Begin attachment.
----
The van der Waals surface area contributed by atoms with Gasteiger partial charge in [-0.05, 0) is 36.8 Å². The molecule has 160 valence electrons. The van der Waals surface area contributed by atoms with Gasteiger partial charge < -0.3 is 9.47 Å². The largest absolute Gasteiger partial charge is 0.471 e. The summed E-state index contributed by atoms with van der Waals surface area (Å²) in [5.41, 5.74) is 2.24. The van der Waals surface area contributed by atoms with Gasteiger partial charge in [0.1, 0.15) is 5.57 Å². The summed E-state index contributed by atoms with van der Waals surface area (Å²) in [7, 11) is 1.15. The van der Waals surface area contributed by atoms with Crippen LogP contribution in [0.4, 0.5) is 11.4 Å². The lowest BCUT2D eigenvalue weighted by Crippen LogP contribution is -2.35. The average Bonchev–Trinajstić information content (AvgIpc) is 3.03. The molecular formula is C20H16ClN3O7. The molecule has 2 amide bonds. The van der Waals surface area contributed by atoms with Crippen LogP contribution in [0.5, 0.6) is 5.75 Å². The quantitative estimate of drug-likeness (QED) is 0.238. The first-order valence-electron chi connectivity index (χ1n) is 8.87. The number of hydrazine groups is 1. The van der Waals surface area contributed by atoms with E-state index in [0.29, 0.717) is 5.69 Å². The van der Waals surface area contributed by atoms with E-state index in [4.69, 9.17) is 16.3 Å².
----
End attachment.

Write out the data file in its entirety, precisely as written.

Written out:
The van der Waals surface area contributed by atoms with Gasteiger partial charge in [-0.05, 0) is 36.8 Å². The molecule has 160 valence electrons. The van der Waals surface area contributed by atoms with Gasteiger partial charge < -0.3 is 9.47 Å². The largest absolute Gasteiger partial charge is 0.471 e. The summed E-state index contributed by atoms with van der Waals surface area (Å²) in [5.41, 5.74) is 2.24. The van der Waals surface area contributed by atoms with Gasteiger partial charge in [0.1, 0.15) is 5.57 Å². The summed E-state index contributed by atoms with van der Waals surface area (Å²) in [7, 11) is 1.15. The van der Waals surface area contributed by atoms with Crippen LogP contribution in [0.4, 0.5) is 11.4 Å². The lowest BCUT2D eigenvalue weighted by Crippen LogP contribution is -2.35. The average Bonchev–Trinajstić information content (AvgIpc) is 3.03. The molecular formula is C20H16ClN3O7. The molecule has 2 amide bonds. The van der Waals surface area contributed by atoms with Crippen LogP contribution in [0.5, 0.6) is 5.75 Å². The quantitative estimate of drug-likeness (QED) is 0.238. The first-order valence-electron chi connectivity index (χ1n) is 8.87. The number of hydrazine groups is 1. The van der Waals surface area contributed by atoms with E-state index in [0.29, 0.717) is 5.69 Å². The van der Waals surface area contributed by atoms with E-state index in [4.69, 9.17) is 16.3 Å².